A business broker I know says that a big part of his job is being gentle when he tells small business owners that “they have an ugly baby.”
As owners, we tend to have a parental view of our business. Our child is good-looking, strong and has unlimited potential. Anyone who doubts our baby, its possibility, or its value just doesn’t understand how hard we’ve worked to grow the business.
But when we explore selling our business, it becomes painfully obvious: our baby is ugly.
You’re the One Who Took the Picture
With rare exception, financial results are what cause a business to be considered ugly. Low Seller’s Discretionary Earnings (SDE) (see definition here if you don’t recognize the term) create a huge blemish for any business for sale.
But it’s important to understand that bad financial results alone don’t create the ugly. Most businesses, even those with little profit, can be priced to be attractive to a potential buyer.
Ugly in a small business sale scenario is driven by the gap between the value you want for the business and the value justified by the SDE the business generates.
Take two different pictures of the same business:
- Picture #1. SDE = $50,000 Asking Price: $250,000
- Picture #2. SDE = $50,000 Asking Price: $50,000
Which picture is uglier? Same business, but a dramatically different buyer perception of beauty. As business owner’s we forget that we control how attractive our business will be to a prospective buyer. Many reasonable financial results have been made ugly by owners who stretched the gap between cash flow and desired value too far.
Lesson: Understand that the gap between cash flow and price is what determines how ugly your business is to a potential buyer – and you are the one that sets the price!
How Ugly Should You Make Your Baby?
Assuming you know your SDE, “how ugly” will be determined by the price you set for your business. So what’s your business worth?
It’s easy to complicate it. It’s tempting to get caught up in industry multiples, price trends, and many other techniques that jack up the potential price of a business.
This article said one times annual revenue, but this other says 1.25 times . . .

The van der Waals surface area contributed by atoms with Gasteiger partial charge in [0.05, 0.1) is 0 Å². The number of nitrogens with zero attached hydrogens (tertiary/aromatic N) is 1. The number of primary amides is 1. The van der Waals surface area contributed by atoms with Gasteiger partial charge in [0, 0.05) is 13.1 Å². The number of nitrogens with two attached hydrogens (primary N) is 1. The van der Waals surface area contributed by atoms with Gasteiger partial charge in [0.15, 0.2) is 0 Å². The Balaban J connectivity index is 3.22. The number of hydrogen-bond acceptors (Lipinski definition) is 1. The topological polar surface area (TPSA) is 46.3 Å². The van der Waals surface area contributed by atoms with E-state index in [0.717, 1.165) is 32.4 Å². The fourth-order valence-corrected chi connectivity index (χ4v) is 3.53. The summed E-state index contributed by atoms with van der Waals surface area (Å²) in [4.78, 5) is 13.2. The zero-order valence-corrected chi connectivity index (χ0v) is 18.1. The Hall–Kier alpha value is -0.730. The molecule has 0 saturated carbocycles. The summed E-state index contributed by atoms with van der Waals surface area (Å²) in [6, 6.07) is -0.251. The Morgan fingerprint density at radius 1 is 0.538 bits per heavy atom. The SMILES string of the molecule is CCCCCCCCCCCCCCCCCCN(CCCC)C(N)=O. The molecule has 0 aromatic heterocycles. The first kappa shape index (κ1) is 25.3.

Or better yet, how about setting the price based on how much money you need to buy the retirement home you want?
Set those temptations aside and consider the pragmatic perspective that a buyer, and their bank, will likely use. Your buyer will ask some simple questions as they evaluate your business to determine if it represents a realistic opportunity. They will ask if the cash-flow your business generates will allow them to:
Can I earn a living?
Can I payments on the debt I incur to buy the business.
We call this the simple approach.
The cash flow of your business must allow a buyer to do those two things – if the value you place on your business doesn’t make that possible, your desire for a higher price is just painting on the ugly.
Lesson: How ugly is your business? Put yourself in the buyer’s shoes and take a look.
So, your Baby is Ugly, Now What?
Since it’s the relationship between price and SDE that creates “ugly”, what do you do if your cash flow is bad, and your desired price for your business is too high?
It’s not about hiring more staff or laying off a few people. It’s not about getting more capital or paying off debt. Or maybe it’s about all those things and 100 more. At least that’s the way it was for me.
In 2005 we had 50 employees, 5 million in revenue, and an ugly business. In 2010 we had 50 employees, 5 million in revenue, and a business that was sellable (and sold). We did 100 things differently during that period, but it all started from the recognition that how I was running the business was creating ugly results – and that I needed to change if I wanted different results.
The answer to the “now what?” question is very simple, but simple doesn’t mean easy. If your business is ugly, you need to change the way you run it – and the most important word in that answer is “YOU”. I know it seems like I’m not providing an answer here, but recognizing that you need to fundamentally change your mind-set about how you run your business is the answer.
Lesson: Your baby is ugly, but you can change it. In fact, only you can change it.